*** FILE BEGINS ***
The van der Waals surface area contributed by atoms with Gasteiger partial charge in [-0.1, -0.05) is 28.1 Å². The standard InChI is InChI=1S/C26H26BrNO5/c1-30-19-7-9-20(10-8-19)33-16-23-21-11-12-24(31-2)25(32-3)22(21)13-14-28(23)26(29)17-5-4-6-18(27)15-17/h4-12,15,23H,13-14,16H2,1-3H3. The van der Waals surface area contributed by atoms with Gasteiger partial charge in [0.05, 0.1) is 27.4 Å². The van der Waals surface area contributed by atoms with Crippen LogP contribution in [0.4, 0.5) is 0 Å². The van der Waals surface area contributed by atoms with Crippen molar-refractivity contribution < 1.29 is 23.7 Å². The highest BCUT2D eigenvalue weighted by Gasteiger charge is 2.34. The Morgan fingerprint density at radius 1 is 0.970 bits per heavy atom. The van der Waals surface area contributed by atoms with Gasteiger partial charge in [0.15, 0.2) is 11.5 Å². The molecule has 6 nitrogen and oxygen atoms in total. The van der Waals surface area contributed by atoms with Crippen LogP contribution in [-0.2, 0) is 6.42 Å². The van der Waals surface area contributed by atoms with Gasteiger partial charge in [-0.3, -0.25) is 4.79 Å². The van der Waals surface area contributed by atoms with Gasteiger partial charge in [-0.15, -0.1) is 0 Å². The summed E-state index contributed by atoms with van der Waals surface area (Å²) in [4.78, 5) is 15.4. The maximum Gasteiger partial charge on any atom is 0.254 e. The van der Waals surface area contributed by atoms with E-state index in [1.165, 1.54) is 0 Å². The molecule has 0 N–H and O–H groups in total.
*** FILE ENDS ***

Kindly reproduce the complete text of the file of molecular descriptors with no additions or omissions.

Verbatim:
The van der Waals surface area contributed by atoms with Gasteiger partial charge in [-0.1, -0.05) is 28.1 Å². The standard InChI is InChI=1S/C26H26BrNO5/c1-30-19-7-9-20(10-8-19)33-16-23-21-11-12-24(31-2)25(32-3)22(21)13-14-28(23)26(29)17-5-4-6-18(27)15-17/h4-12,15,23H,13-14,16H2,1-3H3. The van der Waals surface area contributed by atoms with Gasteiger partial charge in [0.05, 0.1) is 27.4 Å². The van der Waals surface area contributed by atoms with Crippen LogP contribution in [0.4, 0.5) is 0 Å². The van der Waals surface area contributed by atoms with Crippen molar-refractivity contribution < 1.29 is 23.7 Å². The highest BCUT2D eigenvalue weighted by Gasteiger charge is 2.34. The Morgan fingerprint density at radius 1 is 0.970 bits per heavy atom. The van der Waals surface area contributed by atoms with Gasteiger partial charge in [0.15, 0.2) is 11.5 Å². The molecule has 6 nitrogen and oxygen atoms in total. The van der Waals surface area contributed by atoms with Crippen LogP contribution in [-0.2, 0) is 6.42 Å². The van der Waals surface area contributed by atoms with Gasteiger partial charge in [-0.3, -0.25) is 4.79 Å². The van der Waals surface area contributed by atoms with Gasteiger partial charge in [-0.15, -0.1) is 0 Å². The summed E-state index contributed by atoms with van der Waals surface area (Å²) in [4.78, 5) is 15.4. The maximum Gasteiger partial charge on any atom is 0.254 e. The van der Waals surface area contributed by atoms with E-state index in [1.165, 1.54) is 0 Å². The molecule has 0 N–H and O–H groups in total.